One of the best vacations our family has ever taken was to a state park right
next to the Okefenokee Swamp at the southernmost tip of our beautiful state of
Georgia. We stayed in a cabin and even took an 11-mile boat ride into the swamp.
We saw alligators, cypress trees, Spanish moss, deer, fox, turtles, herons, and
countless other kinds of wildlife, flora, and fauna. We also made acquaintance
with tons of mosquitoes! Our children had a delightful time, and we all learned
a lot about this special, yet mysterious, type of ecosystem.
The haunting beauty of a swamp is breathtaking, and we are fortunate to live less than two hours away from one of the best-preserved freshwater wetlands in the U.S. In fact, over 90 percent of the Okefenokee's 438,000 acres is government-protected, making it a true oasis for a southern swamp explorer! However, if you do not live near a swamp, never fear. Irene Brady has created a wonderful resource for both seasoned and wannabe "swampers" of all ages.
The Southern Swamp Explorer, a 128-page, comb-bound, paperback book, is a perfect handbook/field guide for anyone interested in learning more about the amazing ecosystem of a swamp. Brady's writing style is engaging and sometimes humorous, and she covers a lot of ground in this book. It is compact yet comprehensive. Moreover, I really like the way she employs a narrative--almost storytelling--approach to introduce each animal and its habits, habitat, and special characteristics. Ms. Brady uses a hook, almost like an author does at the end of each chapter of a chapter book, to lead into the next part of the narrative and the next animal introduction. This method seamlessly weaves the "story" of the swamp "characters" together. Beautifully done!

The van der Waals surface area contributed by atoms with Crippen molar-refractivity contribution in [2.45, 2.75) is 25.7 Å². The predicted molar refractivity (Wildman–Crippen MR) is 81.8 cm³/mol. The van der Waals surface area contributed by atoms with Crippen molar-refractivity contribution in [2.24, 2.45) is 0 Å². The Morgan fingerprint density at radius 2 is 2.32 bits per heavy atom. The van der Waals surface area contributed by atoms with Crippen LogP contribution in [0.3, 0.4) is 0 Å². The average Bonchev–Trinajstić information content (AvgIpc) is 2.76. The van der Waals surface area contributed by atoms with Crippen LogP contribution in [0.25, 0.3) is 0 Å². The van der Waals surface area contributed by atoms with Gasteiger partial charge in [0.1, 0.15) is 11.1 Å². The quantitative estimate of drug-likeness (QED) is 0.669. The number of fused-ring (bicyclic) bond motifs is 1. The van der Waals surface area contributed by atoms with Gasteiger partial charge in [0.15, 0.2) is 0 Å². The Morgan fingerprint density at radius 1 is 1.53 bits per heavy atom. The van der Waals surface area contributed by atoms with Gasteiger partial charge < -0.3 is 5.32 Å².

The book has a two-page spread for each animal. On the right-hand page, Ms. Brady tells the story of what is happening to each of the animals, while integrating interesting facts about their habits and activities--and sometimes their life cycles and how they relate to the other swamp dwellers. The left-hand page includes diagrams, scientific names/data, illustrations, and interesting facts. This left-hand page is almost like a group of sidebars to provide the reader with a great deal more information. Kids will love the gross and icky facts that Ms. Brady has included about some of the animals! She even added drawings and measurements of many of their tracks and scat. Do you know what scat is?
In addition to covering more than 46 species of swamp inhabitants, Ms. Brady briefly gives overviews of the different types hardwood forests, pinelands, pine flatwoods and scrub, and cypress swamps--all of which surround or compose southern swamps. There are also pages in the back of the book called "other stuff." These pages cover aliens (non-native plants and animals), swamp safety, things to do, and swamp highlights. A final section describes and gives the names and contact information for nine southern swamps. This is a great resource for trip planning!
The cost for the book is $19.95, and you can find more information, samples, excerpts, and links on the author's website at www.natureworkspress.com.
I found this guide to be comprehensive, informative, and a fabulous resource overall. However, please be aware that the author does mention "millions of years ago" in a few places. I plan to use this book with my own children before our next trip to the Okefenokee (simply omitting the old-earth references), as it is the best handbook on southern swamps I have ever seen. The author has done her research. The
Southern Swamp Explorer is a nature guide/journal and a mesmerizing science story all rolled into one compact compendium of swamp knowledge. Highly recommended!